Presenilin-1 deficiency impairs glutamate-evoked intracellular calcium responses in neurons.

Neuroscience

PubMedID: 14980721

Yang Y, Cook DG. Presenilin-1 deficiency impairs glutamate-evoked intracellular calcium responses in neurons. Neuroscience. 2004;124(3):501-5.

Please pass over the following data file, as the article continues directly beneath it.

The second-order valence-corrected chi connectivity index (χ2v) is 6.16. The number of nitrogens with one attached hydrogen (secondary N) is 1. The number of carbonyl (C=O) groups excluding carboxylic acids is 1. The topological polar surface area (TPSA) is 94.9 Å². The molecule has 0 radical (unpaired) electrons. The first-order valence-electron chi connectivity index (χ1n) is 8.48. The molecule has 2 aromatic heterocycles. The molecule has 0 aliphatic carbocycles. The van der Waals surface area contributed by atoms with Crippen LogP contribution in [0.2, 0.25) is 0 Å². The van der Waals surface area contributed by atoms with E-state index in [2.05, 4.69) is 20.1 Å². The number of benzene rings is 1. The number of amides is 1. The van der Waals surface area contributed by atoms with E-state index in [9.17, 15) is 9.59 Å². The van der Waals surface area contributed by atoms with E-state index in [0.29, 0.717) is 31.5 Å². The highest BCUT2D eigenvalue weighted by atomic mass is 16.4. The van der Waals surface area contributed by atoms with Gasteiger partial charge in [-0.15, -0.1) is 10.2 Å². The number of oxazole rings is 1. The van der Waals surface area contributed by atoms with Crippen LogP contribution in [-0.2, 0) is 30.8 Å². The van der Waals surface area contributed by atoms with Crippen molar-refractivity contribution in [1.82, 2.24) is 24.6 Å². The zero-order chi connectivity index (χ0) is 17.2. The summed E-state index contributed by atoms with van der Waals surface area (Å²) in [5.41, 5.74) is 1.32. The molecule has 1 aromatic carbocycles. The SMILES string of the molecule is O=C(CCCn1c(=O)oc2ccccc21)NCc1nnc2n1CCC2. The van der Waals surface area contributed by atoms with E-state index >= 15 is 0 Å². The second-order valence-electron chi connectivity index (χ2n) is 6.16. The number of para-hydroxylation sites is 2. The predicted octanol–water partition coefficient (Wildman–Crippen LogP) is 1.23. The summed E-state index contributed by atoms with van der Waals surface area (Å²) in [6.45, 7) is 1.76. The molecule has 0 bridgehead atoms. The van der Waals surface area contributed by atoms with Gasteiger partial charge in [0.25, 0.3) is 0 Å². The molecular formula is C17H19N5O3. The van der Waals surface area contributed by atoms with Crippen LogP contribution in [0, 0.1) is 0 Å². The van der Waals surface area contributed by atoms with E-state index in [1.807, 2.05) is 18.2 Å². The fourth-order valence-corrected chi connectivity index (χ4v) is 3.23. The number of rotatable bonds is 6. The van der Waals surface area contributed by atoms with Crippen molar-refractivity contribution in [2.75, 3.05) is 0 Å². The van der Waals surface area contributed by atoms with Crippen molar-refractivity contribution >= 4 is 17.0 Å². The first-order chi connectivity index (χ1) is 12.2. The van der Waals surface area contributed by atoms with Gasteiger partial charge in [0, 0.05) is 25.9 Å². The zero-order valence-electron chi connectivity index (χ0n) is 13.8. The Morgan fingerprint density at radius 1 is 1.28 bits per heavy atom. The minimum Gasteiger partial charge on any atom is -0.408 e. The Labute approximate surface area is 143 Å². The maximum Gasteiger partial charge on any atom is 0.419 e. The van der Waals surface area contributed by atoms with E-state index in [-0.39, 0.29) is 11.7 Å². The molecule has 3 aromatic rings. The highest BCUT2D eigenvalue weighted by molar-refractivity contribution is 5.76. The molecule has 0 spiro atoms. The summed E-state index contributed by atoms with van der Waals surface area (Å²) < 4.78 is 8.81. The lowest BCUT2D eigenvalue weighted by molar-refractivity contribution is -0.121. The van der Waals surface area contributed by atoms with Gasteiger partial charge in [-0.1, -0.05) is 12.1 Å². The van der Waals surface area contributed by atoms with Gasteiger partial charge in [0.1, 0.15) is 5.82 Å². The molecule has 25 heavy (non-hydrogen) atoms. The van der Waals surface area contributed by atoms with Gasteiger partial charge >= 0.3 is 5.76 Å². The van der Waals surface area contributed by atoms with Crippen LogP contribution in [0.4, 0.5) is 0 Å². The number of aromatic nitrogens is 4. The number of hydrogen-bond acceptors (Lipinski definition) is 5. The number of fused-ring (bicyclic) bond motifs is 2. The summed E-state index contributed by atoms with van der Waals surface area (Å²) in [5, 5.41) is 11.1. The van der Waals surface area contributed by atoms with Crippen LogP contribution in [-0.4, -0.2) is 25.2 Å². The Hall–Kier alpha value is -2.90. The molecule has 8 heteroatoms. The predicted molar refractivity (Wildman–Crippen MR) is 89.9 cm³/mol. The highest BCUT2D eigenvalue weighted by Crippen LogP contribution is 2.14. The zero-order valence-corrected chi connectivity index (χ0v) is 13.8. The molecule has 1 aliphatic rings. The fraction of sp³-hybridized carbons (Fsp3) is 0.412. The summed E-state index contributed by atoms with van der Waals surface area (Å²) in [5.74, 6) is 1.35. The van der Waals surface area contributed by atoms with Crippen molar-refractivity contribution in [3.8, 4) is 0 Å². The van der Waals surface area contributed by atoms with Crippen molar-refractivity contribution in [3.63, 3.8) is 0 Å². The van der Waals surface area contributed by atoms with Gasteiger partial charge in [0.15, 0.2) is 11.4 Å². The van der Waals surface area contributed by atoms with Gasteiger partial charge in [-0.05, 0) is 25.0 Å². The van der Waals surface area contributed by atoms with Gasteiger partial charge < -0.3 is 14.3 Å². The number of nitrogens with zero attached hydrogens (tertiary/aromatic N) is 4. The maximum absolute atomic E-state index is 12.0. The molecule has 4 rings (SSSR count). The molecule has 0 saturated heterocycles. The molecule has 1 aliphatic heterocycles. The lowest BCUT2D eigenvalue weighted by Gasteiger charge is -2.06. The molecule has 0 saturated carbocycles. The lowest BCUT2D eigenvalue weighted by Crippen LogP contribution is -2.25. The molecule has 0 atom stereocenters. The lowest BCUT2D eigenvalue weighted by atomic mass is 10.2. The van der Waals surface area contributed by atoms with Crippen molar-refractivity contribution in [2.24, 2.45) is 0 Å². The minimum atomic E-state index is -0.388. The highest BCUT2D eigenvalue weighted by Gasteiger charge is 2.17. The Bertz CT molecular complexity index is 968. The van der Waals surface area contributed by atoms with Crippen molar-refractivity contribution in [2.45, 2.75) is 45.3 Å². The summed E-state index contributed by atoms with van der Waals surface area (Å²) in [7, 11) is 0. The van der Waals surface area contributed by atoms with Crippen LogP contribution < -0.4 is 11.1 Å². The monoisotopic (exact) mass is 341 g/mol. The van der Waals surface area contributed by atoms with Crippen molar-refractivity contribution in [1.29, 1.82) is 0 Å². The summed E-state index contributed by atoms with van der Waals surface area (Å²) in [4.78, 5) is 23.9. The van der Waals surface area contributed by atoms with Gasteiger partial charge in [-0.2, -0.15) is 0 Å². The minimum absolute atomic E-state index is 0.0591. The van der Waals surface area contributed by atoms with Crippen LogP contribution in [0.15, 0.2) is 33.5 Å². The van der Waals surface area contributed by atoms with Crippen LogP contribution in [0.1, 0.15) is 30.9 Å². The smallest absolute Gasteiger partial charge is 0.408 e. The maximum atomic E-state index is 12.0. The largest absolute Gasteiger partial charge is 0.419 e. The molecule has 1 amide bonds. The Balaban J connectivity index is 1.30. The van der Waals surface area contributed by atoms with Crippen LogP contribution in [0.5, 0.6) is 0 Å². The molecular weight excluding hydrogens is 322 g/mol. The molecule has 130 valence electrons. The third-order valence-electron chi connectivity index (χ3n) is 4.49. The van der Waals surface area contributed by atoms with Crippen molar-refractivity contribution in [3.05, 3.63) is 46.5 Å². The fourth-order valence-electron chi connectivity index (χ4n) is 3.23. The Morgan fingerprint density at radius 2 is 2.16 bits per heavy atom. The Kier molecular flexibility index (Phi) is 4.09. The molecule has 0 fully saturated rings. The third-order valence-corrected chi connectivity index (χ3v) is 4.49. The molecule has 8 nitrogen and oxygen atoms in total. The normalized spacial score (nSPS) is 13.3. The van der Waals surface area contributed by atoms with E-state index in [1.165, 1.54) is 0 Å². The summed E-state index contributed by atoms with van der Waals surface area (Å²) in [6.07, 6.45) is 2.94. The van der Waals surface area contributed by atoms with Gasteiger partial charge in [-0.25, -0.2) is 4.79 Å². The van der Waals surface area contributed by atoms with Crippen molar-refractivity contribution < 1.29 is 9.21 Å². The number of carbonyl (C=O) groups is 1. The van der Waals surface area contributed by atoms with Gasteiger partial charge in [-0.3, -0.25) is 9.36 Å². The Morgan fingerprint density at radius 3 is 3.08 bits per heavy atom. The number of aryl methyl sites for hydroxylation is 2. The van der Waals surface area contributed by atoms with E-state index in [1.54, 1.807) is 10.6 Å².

Presenilin 1 (PS1) plays a critical role in cleaving amyloid precursor protein (APP) to produce amyloid-beta (Abeta), the primary proteinaceous component of the senile plaques associated with Alzheimer's disease. In addition to mediating the cleavage of APP and a number of other proteins, a growing body of evidence suggests that PS1 also regulates intracellular endoplasmic reticulum calcium levels. Such findings suggest that PS1 activity may modulate neuronal excitability, as well. To address this issue we examined cytosolic intracellular calcium responses in PS1-deficient neurons stimulated by the excitatory amino acid neurotransmitter, glutamate. We found that glutamate-induced intracellular calcium levels were markedly reduced in neurons lacking PS1 (-/-) compared with heterozygous (+/-) and wild-type (+/+) neurons. To prove that PS1 was sufficient to mediate normal glutamate-induced calcium responses, we used a Semliki-forest virus (SFV) vector to express wild-type PS1 in PS1 knock-out neurons. We found that heterologous PS1 expression restored glutamate-evoked calcium responses in PS1-deficient neurons to levels matching non-infected wild-type cells. PS1-deficient neurons infected with SFV directing expression of beta-galactosidase failed to rescue the wild-type phenotype. These results support the idea that normal PS1 activity regulates neuronal responses to neurotransmitter stimulation.